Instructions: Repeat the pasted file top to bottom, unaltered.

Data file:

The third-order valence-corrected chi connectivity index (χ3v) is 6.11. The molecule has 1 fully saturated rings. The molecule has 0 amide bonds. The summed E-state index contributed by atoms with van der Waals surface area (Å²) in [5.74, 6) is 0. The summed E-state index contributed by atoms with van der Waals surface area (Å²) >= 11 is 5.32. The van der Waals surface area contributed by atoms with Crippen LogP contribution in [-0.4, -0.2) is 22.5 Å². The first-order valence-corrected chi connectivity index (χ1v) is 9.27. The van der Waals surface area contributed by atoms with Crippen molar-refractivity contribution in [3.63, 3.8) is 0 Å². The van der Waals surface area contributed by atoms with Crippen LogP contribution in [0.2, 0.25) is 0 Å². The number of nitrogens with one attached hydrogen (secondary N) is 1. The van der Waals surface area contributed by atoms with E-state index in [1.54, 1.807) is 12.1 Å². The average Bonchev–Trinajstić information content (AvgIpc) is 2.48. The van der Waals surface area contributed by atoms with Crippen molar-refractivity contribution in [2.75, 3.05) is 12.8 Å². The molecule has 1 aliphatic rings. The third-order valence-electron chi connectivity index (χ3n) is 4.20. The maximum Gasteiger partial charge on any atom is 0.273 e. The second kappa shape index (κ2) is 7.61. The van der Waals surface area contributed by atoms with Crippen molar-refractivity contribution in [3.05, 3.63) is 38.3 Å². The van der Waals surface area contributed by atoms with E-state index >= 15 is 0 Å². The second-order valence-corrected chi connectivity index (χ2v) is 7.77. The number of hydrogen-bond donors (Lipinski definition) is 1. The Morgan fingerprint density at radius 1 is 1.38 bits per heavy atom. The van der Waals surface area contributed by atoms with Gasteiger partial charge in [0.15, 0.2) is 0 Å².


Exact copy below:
The third-order valence-corrected chi connectivity index (χ3v) is 6.11. The molecule has 1 fully saturated rings. The molecule has 0 amide bonds. The summed E-state index contributed by atoms with van der Waals surface area (Å²) in [5.74, 6) is 0. The summed E-state index contributed by atoms with van der Waals surface area (Å²) >= 11 is 5.32. The van der Waals surface area contributed by atoms with Crippen LogP contribution in [-0.4, -0.2) is 22.5 Å². The first-order valence-corrected chi connectivity index (χ1v) is 9.27. The van der Waals surface area contributed by atoms with Crippen molar-refractivity contribution in [3.63, 3.8) is 0 Å². The van der Waals surface area contributed by atoms with Crippen LogP contribution in [0.2, 0.25) is 0 Å². The number of nitrogens with one attached hydrogen (secondary N) is 1. The van der Waals surface area contributed by atoms with E-state index in [1.54, 1.807) is 12.1 Å². The average Bonchev–Trinajstić information content (AvgIpc) is 2.48. The van der Waals surface area contributed by atoms with Crippen molar-refractivity contribution in [2.75, 3.05) is 12.8 Å². The molecule has 1 aliphatic rings. The third-order valence-electron chi connectivity index (χ3n) is 4.20. The maximum Gasteiger partial charge on any atom is 0.273 e. The second kappa shape index (κ2) is 7.61. The van der Waals surface area contributed by atoms with Crippen molar-refractivity contribution in [3.05, 3.63) is 38.3 Å². The van der Waals surface area contributed by atoms with E-state index >= 15 is 0 Å². The second-order valence-corrected chi connectivity index (χ2v) is 7.77. The number of hydrogen-bond donors (Lipinski definition) is 1. The Morgan fingerprint density at radius 1 is 1.38 bits per heavy atom. The van der Waals surface area contributed by atoms with Gasteiger partial charge in [0.15, 0.2) is 0 Å².